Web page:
Sega’s Streets Of Rage franchise is not only remembered as one of the best beat ‘em up games from the 16-bit era but also for having one of the best, if not the best, videogame soundtracks in history.
Streets of Rage 4 is out now, 25 years after the last chapter, available to play on PC, XBOX One, PlayStation 4, and Nintendo Switch courtesy of LizardCube, Dotemu and Guard Crush Games. It’s typically on-point soundtrack is also available on all digital platforms through Mutant Ninja Records, whole a vinyl version is in-the-works by Brave Wave Productions.
Clash caught up with the team responsible for the new soundtrack, helmed by veteran French video game composer Olivier Derivière, recognized by his works on Alone in the Dark (2008) and Assassin’s Creed IV: Black Flag – Freedom Cry (2013), to name a few.
We chatted about working with Streets Of Rage originators and Japanese gaming legends Yuzo Koshiro and Motohiro Kawashi, and how to go about upgrading a classic game to the modern era.
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Clash: What can you say about your first experience with the Streets of Rage franchise?
Olivier Derivière: It’s been one of those games that you just can’t forget. These games are part of my childhood and it is true for a lot of gamers. I was basically playing with my older cousin who owned a Mega Drive (Sega) at the time. I was so jealous because it was the first game that really made a difference with the SNES (Nintendo) that I owned.
The music also made a huge impact on me because it felt “real” and not sounding like some classic chiptune we were all used to.
After 25 years how do you approach the task of producing the soundtrack to a game that is considered to have one of the best, if not the best, soundtracks in whole videogame history?
You just don’t consider it that way or else you just freeze. And I did freeze.
I guess it was difficult for everybody on the project to feel legitimate but I came in after some big decisions were made, such as the style of the visuals that were not pixel art but real drawings. Same with the gameplay, there was an addition of combos and many different layers of mechanics that were not in the first games.I then decided to be as free and respectful as they were in bringing those new components.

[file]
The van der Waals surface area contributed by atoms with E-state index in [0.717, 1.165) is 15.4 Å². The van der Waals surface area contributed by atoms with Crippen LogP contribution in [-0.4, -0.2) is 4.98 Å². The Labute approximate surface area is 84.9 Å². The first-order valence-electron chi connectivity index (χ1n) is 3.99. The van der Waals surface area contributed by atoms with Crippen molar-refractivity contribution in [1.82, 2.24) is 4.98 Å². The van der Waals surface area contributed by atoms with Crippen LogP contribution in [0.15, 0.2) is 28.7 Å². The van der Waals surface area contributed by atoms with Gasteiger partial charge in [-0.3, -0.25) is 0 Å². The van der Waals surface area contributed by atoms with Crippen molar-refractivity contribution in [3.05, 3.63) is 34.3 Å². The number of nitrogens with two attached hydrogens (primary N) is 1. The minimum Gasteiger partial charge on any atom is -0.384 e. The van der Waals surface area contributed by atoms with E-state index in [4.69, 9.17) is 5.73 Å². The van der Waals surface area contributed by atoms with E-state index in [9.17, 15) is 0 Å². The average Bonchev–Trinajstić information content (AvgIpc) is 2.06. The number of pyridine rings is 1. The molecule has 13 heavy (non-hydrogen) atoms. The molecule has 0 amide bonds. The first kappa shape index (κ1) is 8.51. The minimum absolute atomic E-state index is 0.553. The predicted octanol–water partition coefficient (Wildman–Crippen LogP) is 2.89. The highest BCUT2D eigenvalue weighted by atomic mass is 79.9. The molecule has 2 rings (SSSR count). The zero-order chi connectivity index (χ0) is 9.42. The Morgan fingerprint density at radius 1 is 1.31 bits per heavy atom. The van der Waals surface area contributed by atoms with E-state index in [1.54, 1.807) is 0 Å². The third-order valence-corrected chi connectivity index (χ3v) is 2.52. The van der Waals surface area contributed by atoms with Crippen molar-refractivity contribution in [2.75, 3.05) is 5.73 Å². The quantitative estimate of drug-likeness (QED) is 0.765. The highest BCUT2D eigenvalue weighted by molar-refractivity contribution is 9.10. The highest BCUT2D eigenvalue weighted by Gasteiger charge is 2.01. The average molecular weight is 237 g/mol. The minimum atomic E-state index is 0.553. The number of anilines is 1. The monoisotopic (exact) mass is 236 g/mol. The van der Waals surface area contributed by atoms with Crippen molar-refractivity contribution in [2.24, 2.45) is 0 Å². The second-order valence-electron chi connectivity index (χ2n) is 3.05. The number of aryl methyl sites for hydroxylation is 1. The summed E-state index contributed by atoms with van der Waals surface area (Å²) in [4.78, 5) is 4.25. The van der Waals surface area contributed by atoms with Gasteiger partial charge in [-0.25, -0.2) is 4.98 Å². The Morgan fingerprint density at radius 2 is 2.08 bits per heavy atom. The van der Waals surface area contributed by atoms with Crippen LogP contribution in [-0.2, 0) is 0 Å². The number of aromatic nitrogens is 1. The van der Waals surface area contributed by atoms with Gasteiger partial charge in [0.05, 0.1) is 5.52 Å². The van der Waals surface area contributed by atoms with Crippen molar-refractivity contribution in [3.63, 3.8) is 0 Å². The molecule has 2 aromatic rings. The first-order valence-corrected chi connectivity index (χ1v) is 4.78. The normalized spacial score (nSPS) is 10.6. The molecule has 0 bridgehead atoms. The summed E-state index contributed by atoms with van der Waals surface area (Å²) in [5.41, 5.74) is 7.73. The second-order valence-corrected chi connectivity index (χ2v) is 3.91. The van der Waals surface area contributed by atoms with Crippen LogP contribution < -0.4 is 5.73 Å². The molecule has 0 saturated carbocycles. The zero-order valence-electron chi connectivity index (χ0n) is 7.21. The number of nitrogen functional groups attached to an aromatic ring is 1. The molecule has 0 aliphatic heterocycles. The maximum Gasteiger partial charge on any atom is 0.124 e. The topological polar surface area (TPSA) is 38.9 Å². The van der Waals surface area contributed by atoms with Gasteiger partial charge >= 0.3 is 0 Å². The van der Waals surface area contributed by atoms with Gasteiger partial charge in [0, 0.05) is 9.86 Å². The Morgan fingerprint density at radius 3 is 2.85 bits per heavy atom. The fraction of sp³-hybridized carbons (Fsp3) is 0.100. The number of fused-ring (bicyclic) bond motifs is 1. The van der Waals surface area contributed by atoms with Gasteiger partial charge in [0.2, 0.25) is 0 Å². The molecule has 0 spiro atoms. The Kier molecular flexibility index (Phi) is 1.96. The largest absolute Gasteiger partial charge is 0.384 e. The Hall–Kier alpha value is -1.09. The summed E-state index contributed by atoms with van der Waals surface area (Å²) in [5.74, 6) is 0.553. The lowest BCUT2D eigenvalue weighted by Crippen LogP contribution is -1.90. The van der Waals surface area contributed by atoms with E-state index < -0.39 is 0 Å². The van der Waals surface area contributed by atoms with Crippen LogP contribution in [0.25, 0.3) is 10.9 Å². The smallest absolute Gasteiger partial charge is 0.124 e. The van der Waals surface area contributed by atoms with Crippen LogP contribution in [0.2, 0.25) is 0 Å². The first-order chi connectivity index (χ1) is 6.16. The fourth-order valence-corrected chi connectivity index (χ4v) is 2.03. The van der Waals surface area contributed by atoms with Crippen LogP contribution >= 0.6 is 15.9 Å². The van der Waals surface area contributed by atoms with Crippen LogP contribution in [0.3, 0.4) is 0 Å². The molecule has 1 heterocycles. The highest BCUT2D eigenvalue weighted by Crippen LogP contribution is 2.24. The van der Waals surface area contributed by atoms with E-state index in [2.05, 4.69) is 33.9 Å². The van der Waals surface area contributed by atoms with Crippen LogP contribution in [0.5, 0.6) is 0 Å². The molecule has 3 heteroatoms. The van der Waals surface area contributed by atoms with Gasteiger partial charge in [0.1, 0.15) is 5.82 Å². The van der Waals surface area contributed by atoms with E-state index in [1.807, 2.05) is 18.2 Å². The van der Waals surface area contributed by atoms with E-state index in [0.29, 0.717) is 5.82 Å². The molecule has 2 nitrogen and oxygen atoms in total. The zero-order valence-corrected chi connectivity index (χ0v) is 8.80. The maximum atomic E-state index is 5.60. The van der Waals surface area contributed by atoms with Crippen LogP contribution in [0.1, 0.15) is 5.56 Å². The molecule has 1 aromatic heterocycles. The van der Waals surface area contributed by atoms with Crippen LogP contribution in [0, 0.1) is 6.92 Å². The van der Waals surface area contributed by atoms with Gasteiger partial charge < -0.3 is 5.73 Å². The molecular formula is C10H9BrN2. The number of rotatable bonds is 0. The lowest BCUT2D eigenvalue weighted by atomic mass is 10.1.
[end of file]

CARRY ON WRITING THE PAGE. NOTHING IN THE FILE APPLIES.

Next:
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How did the original work of Yuzo Koshiro and Motohiro Kawashima influence the new score, and how was it to work with them?
What really helped me was the approach they took about 30 years ago and it was to take influence on the club music in the 90’s. So, I went on a personal quest of gathering every club track that happened since then to try to pick the ones that fit with the new game. The hardest part was to make it sound coherent and create this “vibe” befitting of the franchise’s DNA.
How does the new game speak to the current musical era?
The plot of the game involves some robots. So, I decided early on to make music out of my computer. I know that Koshiro is very keen on making analogue synth and it was another reason to go with a computer-based synth. It creates a different sound. Music production has very much changed from the old days and computers are everywhere giving you some really deadly possibilities that I took full advantage of.
It was really fun to turn some West and East Coast vibe such as Wu-Tang Clan or Dr. Dre and make them sound more edgy. Same for Aphex Twin and many more, but I couldn’t beat Skrillex!
For the boss fights you brought other artists to collaborate. Who are they, and what did each of them contribute to the final work?
It was a decision Cyrille Imbert (CEO of Dotemu) and the team took. We wanted each boss to feel very different from the levels and also to have their own personalities. The guests are half from the East and include many stars such as Kawashima and Shimomura and the other half from the West like Das Mortal and Scattle. In the end, I think players will enjoy the diversity from both the levels and the bosses.
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Streets Of Rage is one of the most recognized and cherished IP from SEGA, as well as being considered one of the best beat ‘em up games. Did you feel any pressure?
I think we all tried hard to be as respectful to the original games as possible. However, we were not making a remake, but a sequel, so we had to make some decisions that were quite difficult sometimes. I, myself, am a big supporter of interactive music. I love when music supports the player’s experience beyond being an illustration.
In this game, we managed to develop the music through each moment of every level to make them, hopefully, unforgettable to players.
How do you deal with fandom commentaries and inputs from the internet?
It is really hard. I know how SOR2 music can’t be beaten for the fans and it is not just about music anyway, it is more about the memory it created – you can’t beat this. I only hope they will enjoy the game for what it is, and in any case, they still can turn off my music and choose the retro soundtrack instead, so I am safe!
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'Streets Of Rage 4' is out now.
Words: Gabriel Leão
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